Your logo’s colors will end up on your website, in-store signage, social media feeds, marketing emails, and every other place where a user interacts with your brand. There’s no color that’s universally “better,” but each color does say something different. You want to make sure you’re saying the right thing.
With that in mind, let’s go over the psychological effects of certain colors:
An earthy tone, brown is often associated with all-natural ingredients, homemade goods, and freshly baked treats. Given its the color of tree bark, sticks, autumn leaves, and rich soil, brown can also give an outdoorsy aura to your brand.
Like a roaring fire, orange radiates warmth, energy, and passion. The color of sunsets, it also tends to invoke summer—especially when paired with lighter blues and soft greens.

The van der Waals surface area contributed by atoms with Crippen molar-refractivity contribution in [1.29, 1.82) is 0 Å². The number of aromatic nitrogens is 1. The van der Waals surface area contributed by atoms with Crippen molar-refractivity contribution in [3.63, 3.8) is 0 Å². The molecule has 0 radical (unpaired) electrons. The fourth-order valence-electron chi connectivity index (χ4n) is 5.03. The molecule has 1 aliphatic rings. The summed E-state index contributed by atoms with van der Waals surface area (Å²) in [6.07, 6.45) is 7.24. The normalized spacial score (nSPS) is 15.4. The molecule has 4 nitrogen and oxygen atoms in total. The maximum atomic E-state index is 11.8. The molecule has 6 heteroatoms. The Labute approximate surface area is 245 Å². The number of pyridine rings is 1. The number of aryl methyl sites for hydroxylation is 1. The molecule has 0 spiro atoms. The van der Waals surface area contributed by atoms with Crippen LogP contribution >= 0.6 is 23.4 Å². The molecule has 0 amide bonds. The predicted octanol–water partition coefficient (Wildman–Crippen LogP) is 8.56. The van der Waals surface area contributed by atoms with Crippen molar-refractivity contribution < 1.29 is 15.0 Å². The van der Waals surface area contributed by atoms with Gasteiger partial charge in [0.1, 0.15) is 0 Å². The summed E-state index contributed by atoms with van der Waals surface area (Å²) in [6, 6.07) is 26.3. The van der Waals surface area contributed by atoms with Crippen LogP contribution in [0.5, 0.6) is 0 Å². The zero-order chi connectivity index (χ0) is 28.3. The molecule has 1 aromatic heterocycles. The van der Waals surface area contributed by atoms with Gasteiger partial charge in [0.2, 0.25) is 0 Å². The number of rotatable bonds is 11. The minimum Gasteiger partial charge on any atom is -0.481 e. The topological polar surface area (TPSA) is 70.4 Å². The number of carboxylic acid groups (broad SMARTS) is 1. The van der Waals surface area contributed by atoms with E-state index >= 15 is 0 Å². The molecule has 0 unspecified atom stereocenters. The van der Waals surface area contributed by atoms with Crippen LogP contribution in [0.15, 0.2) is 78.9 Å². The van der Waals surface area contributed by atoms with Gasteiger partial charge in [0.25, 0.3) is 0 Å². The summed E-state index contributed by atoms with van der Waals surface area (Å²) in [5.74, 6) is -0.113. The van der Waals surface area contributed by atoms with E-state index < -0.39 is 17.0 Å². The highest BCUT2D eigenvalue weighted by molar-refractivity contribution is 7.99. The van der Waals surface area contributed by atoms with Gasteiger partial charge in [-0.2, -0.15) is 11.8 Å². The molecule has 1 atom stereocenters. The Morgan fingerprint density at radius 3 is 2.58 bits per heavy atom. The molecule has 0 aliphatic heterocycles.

Orange’s high-saturation sister, yellow, also gives off light, energy, and warmth. But if orange’s warmth is a glowing fireplace, yellow’s is the intense heat of a midday sun radiating over baron dessert.
Yellow tends to invoke happy feelings, but use it sparingly. A little yellow can add a touch of optimism to a dependable brand, but a lot can be maniacal.
A color with two personalities, green can invoke an organic aura that brings to mind lush rainforests, eco-awareness, and a sense of calm. And yet green just as easily becomes the color of money, greed, envy, and nausea.
A softer, gentler color, pink has at different points in history been viewed as both masculine and femine. Though contemporary customers will likely associate pink with femininity, it more broadly brings to mind kindness, romance, and love.
Bold and unforgiving, red tends to stand-out, which is why it’s become such a dependable color in branding. Like pink, red tends to invoke romance. But whereas pink’s romance is tender and gracious, red’s romance is passionate, loud, and carnal.